Everyday Parsi: Khushnood Viccaji


August 10, 2013

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Our next author in the Everyday Parsi series

Khushnood Viccaji writes:

I’m Khushnood Viccaji, staying in Mumbai, India with my wife and teenaged son. We are quite religious and traditional in our outlook, and like most Parsis we enjoy a healthy dose of fun, food and laughter.

From childhood I’ve always associated the month of August with an extra dose of religiosity, visits to the Agiary or Atash Behram, and a generally happy feeling of anticipation for the Navroze celebrations. This feeling and thinking was ingrained in all of us in the family by my mother and other elders in the family.

We would eagerly look forward to Navroze day, and all the things that make the day so special – breakfast would be sev-dahi with fried dry-fruits sprinkled on top; a head-bath and new clothes before going with the whole family to our local Agiary and at least one Atash Behram (usually Banaji’s at Charni Road), in a taxi ! Then home for dhun-daar ne tareli machhi, and finally going out for a natak or movie in the evening with our extended family !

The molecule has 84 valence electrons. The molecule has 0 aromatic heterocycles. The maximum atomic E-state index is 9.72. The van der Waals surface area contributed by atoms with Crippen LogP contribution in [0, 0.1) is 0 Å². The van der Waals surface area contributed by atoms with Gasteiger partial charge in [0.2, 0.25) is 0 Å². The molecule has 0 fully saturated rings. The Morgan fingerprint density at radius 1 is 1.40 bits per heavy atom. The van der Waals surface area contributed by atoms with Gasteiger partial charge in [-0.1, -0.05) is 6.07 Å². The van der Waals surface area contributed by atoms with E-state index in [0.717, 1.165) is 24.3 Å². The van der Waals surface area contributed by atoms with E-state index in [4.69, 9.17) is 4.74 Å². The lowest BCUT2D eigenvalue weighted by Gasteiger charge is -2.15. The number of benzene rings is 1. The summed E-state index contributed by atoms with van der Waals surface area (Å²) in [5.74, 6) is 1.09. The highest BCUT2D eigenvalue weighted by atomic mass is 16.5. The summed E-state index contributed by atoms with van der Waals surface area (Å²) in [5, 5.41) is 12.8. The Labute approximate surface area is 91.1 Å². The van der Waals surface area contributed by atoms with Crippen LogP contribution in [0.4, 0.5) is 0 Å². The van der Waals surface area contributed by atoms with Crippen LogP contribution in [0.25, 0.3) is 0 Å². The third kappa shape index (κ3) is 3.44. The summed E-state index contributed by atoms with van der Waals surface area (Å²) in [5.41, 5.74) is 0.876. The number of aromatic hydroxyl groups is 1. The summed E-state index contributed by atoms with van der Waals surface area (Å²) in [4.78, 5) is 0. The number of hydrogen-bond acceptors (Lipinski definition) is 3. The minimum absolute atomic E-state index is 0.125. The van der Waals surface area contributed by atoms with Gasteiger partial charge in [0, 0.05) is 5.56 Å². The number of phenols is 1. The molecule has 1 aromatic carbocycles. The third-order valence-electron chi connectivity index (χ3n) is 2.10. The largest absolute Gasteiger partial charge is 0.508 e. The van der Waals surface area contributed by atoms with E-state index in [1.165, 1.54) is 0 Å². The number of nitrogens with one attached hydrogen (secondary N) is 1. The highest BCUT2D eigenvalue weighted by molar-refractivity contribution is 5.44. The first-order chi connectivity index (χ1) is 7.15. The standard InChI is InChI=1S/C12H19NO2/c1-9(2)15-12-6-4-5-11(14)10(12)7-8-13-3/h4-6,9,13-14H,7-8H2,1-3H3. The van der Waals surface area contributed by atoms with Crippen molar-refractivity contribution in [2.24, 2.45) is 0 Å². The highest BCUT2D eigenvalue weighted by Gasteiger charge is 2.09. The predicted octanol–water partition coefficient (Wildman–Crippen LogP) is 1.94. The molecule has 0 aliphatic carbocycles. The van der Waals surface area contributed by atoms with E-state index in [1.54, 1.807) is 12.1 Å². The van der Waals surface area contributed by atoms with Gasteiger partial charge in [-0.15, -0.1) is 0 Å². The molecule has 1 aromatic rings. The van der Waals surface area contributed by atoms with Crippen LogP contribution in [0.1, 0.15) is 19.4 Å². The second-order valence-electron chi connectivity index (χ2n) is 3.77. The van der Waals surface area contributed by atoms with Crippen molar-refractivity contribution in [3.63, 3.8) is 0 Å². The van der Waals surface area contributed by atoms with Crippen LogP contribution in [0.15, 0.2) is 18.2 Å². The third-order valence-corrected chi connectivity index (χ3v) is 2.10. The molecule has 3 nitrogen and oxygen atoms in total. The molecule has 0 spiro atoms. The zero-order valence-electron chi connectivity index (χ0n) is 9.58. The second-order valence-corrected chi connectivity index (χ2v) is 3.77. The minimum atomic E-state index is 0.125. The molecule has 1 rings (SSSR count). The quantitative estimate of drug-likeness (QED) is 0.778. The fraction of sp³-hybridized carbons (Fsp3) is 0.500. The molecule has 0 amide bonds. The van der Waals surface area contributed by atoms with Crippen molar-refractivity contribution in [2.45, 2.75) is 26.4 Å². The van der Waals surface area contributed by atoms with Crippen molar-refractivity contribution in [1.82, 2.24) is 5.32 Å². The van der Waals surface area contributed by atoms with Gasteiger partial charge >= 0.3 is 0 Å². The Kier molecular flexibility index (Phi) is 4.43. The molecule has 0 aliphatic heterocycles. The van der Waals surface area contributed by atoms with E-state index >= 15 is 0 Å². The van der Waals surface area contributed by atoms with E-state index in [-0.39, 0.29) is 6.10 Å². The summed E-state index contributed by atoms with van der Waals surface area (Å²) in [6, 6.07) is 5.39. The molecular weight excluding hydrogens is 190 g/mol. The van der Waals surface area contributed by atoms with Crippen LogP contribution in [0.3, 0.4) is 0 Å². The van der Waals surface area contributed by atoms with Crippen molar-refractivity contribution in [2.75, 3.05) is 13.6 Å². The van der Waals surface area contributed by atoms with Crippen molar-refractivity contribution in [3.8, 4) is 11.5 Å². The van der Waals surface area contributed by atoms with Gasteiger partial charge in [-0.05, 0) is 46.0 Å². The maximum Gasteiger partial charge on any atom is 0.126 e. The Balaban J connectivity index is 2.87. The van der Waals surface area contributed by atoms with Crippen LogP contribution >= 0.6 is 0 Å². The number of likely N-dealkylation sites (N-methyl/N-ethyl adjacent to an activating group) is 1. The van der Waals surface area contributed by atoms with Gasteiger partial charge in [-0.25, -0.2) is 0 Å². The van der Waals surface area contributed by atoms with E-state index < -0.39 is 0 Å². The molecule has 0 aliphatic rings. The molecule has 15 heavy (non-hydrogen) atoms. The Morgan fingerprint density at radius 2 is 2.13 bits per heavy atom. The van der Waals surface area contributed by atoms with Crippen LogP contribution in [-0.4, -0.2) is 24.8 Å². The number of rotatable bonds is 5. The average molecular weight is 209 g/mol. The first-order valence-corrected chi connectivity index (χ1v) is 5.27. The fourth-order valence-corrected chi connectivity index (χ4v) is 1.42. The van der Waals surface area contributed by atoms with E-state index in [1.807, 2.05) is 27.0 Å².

It also helped that we stayed in Grant Road, where there are at least 4 Agiaries within walking distance, and most Atash Behrams are just a bus ride away.

The muktad days assumed greater significance for our family after my father expired in the mid-1980s. Then we realised the importance of the prayers for our dear departed family members, especially during these days, when their souls come to visit us. That was also the time I saw how our priests made extra efforts during these days to say the prayers for all the families who stayed in the vicinity of the Agiary.

I remember at my first job, there were many Parsis at work. Some of them would plan their annual leave around this time, so that they could devote time for the important prayers without being rushed through the morning routines to reach the office on time.

395510_2785905860092_1262185148_n(1)Sadly, in today’s fast-paced world, with its many attractions and distractions, these important rituals and prayers are not given their due importance. Perhaps it has to do with the advent of consumerism, materialism and rationalism, which makes people consider these things as ‘unproductive activities’, or even a ‘burden’ that they don’t wish to take upon themselves.

Also, due to shortage of priests and lack of dedication from mobeds, as well as some behdins, I feel that these ceremonies are now treated as commonplace and some of the ceremonies are even skipped.

However there are still a few dedicated mobeds who ensure that nothing is compromised, and all the ceremonies and rituals are conducted with full dedication.

For the believers and the faithful among our community, there can be no greater act of faith and love than to remember our dear departed, especially during the muktad days, and organizing the prayers and rituals in their memory.

You can read the entire series here: Everyday Parsi